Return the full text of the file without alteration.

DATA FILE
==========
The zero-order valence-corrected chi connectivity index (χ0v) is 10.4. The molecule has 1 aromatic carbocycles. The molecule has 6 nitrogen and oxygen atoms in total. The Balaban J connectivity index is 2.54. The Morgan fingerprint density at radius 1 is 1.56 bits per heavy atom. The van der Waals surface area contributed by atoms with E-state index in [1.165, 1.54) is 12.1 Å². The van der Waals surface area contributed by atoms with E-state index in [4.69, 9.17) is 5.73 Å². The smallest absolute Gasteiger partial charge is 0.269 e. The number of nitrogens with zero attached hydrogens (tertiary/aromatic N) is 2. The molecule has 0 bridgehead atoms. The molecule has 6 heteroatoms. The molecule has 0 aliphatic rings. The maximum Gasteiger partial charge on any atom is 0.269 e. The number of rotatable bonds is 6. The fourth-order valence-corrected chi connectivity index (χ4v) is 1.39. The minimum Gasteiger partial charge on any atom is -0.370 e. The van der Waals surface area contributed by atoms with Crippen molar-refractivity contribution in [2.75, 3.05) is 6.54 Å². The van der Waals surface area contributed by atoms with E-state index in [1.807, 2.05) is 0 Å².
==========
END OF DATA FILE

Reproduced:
The zero-order valence-corrected chi connectivity index (χ0v) is 10.4. The molecule has 1 aromatic carbocycles. The molecule has 6 nitrogen and oxygen atoms in total. The Balaban J connectivity index is 2.54. The Morgan fingerprint density at radius 1 is 1.56 bits per heavy atom. The van der Waals surface area contributed by atoms with E-state index in [1.165, 1.54) is 12.1 Å². The van der Waals surface area contributed by atoms with E-state index in [4.69, 9.17) is 5.73 Å². The smallest absolute Gasteiger partial charge is 0.269 e. The number of nitrogens with zero attached hydrogens (tertiary/aromatic N) is 2. The molecule has 0 bridgehead atoms. The molecule has 6 heteroatoms. The molecule has 0 aliphatic rings. The maximum Gasteiger partial charge on any atom is 0.269 e. The number of rotatable bonds is 6. The fourth-order valence-corrected chi connectivity index (χ4v) is 1.39. The minimum Gasteiger partial charge on any atom is -0.370 e. The van der Waals surface area contributed by atoms with Crippen molar-refractivity contribution in [2.75, 3.05) is 6.54 Å². The van der Waals surface area contributed by atoms with E-state index in [1.807, 2.05) is 0 Å².